E. coli Recovery Diet: Best Food for Someone Suffering from E. coli Infection

The importance of eating the right diet for our overall health and well-being cannot be overemphasized.

It is also an established fact that a healthy diet comprises eating a variety of foods. For a convalescent, however, care has to be taken not to make their condition worse.  

Convalescents are often placed on special diets. This also applies to persons suffering or recovering from E. coli infection, as not all food substances are ideal for persons in such a  condition.

E. coli: What are they? 

Escherichia coli (E. coli) are facultative anaerobic bacteria that live naturally in the gastrointestinal tract (GIT) of humans, cattle, sheep, poultry, and other animals.

Most E. coli is harmless to humans, but some strains carry genes that make them able to cause diseases. The harmless or non-pathogenic E. coli in the human gut is referred to as commensal E. coli due to the unique relationship they have with their hosts.  

On the other hand, those that cause diseases are referred to as pathogenic E. coli. Pathogenic. 

E.coli has been implicated in a wide range of diseases that affect both animals and humans around the world, including:

  • Cholecystitis
  • Bacteremia
  • Cholangitis
  • Urinary tract infection (UTI)
  • Diarrhea
  • Neonatal meningitis
  • Pneumonia

There are eight E. coli pathogenic variants that have been extensively studied.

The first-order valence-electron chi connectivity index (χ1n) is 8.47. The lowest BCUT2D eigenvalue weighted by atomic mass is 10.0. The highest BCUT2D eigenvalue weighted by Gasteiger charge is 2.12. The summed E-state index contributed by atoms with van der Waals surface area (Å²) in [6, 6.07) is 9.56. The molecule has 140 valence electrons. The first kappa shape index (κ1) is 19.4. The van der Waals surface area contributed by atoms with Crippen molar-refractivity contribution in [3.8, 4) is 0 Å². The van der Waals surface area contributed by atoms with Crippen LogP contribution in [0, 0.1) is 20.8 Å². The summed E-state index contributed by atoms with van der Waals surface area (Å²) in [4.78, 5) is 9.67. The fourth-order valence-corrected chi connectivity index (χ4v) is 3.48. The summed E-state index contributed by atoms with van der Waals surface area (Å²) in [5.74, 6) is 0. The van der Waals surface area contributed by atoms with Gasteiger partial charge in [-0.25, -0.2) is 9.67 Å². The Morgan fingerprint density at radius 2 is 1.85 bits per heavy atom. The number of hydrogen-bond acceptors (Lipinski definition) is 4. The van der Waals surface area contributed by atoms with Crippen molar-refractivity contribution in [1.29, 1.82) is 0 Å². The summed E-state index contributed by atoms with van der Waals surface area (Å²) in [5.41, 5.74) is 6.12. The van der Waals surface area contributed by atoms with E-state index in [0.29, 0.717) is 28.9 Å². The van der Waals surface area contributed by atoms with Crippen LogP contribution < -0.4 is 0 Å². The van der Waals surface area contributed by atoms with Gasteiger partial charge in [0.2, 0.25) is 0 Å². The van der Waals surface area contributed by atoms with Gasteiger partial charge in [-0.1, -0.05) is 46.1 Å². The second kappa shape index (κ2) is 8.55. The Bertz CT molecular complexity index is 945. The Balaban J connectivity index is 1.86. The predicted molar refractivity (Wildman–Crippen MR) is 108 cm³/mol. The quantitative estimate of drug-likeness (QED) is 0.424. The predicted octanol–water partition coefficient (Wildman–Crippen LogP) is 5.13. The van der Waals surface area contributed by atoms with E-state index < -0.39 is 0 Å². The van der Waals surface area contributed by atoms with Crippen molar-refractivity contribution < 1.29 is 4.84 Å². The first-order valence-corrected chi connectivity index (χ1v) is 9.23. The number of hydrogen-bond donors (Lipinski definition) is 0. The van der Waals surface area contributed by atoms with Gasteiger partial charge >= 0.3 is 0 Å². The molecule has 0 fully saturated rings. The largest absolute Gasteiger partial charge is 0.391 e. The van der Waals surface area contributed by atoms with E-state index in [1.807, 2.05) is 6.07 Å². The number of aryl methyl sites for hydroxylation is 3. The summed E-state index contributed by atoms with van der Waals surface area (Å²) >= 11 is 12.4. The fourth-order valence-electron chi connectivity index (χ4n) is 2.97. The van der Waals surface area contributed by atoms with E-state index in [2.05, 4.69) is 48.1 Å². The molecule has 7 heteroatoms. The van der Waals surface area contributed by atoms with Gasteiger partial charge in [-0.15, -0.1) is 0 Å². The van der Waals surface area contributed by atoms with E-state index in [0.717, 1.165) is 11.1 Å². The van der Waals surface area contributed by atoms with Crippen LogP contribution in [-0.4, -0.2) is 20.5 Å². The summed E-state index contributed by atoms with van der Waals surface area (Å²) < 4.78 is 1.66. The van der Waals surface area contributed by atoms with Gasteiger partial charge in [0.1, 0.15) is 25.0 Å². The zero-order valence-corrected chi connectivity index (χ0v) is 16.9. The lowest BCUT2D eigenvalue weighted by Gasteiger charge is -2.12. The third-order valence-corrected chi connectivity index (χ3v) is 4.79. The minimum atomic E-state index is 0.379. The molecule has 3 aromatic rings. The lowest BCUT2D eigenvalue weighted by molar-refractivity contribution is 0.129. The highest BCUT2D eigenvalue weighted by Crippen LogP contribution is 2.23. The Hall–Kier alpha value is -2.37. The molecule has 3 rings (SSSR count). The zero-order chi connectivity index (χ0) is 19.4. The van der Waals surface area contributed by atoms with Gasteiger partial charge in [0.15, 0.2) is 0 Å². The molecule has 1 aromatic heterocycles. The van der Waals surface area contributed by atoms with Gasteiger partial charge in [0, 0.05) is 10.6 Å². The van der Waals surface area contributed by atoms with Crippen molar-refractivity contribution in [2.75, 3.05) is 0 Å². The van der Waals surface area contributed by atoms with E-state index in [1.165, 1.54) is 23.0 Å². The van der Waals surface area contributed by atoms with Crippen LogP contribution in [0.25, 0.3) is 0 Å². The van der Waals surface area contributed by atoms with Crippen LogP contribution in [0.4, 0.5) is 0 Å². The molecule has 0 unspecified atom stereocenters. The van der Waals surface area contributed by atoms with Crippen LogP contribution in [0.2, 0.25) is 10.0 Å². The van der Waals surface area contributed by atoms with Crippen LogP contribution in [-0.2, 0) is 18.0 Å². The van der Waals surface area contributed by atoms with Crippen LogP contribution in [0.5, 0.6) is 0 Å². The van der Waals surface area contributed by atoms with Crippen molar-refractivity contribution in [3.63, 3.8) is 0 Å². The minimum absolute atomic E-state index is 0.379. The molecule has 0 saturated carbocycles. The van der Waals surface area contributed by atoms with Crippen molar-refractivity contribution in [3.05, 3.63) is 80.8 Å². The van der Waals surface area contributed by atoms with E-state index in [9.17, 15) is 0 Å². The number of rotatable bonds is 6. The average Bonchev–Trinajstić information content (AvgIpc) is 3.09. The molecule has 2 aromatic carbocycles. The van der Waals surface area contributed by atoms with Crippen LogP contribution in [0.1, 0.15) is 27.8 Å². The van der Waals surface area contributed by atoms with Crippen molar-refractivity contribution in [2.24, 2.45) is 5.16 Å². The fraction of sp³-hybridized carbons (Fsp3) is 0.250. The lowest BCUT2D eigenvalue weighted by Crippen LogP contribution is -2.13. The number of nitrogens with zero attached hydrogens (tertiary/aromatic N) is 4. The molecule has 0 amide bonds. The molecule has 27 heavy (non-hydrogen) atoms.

The eight well-defined E. coli pathogenic variants can be broadly classified as either diarrhoeagenic E. coli or extraintestinal E. coli (ExPEC).

The diarrhoeagenic E. coli (which consist of six pathovars) include:

  • Enteropathogenic E.coli (EPEC)
  • Enterohaemorrhagic E.coli (EHEC)
  • Enterotoxigenic E.coli (ETEC)
  • Enteroinvasive E.coli (EIEC; including Shigella)
  • Enteroaggregative E.coli (EAEC) and
  • Diffusely adherent E.coli (DAEC).

While the extraintestinal E.  coli (ExPEC) are the Uropathogenic E. coli (UPEC) and the Neonatal meningitis E. coli (NMEC) 

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General characteristics of E. coli 

Microbiology In Pictures

Escherichia coli belongs to the family Enterobacteriaceae, which are Gram-negative facultatively anaerobic rod-shaped bacteria (possessing both a fermentative and respiratory metabolism) and do not produce the enzyme oxidase.  

Escherichia coli cells are typically 2–6 micrometers long and 1.1–1.5 micrometers wide. They are found as single straight rods. E. coli can be either motile or nonmotile.

When motile, they produce polar flagella. In addition to flagella, some strains also produce fimbriae or pili, which are proteinaceous structures (or appendages or fibers) that extend outwards from the bacterial surface and play a role in the attachment of cells to other cells or to host tissues.

How do people get E. coli infections? 

Both animals and humans can be carriers of E. coli without showing signs of any illness. They can then spread the bacteria to foods, surfaces, or other people.

The most common ways people contract E. coli are by eating contaminated food or drinking contaminated water.

This may be through meat contaminated with E. coli; food handled by a person infected with E. coli; cross-contamination when raw foods are handled improperly; or untreated water. 

One can be exposed to E.coli by: 

  • Eating raw and undercooked meat 
  • Eating contaminated raw fruits and vegetables 
  • Swallowing contaminated water 
  • Drinking unpasteurized milk and eating raw milk products like cheese  ∙ drinking unpasteurized apple juice/cider and  
  • Contact with the feces (stool) of an infected person, cattle, or other farm or domesticated animals. 

How to prevent the spread of E. coli infection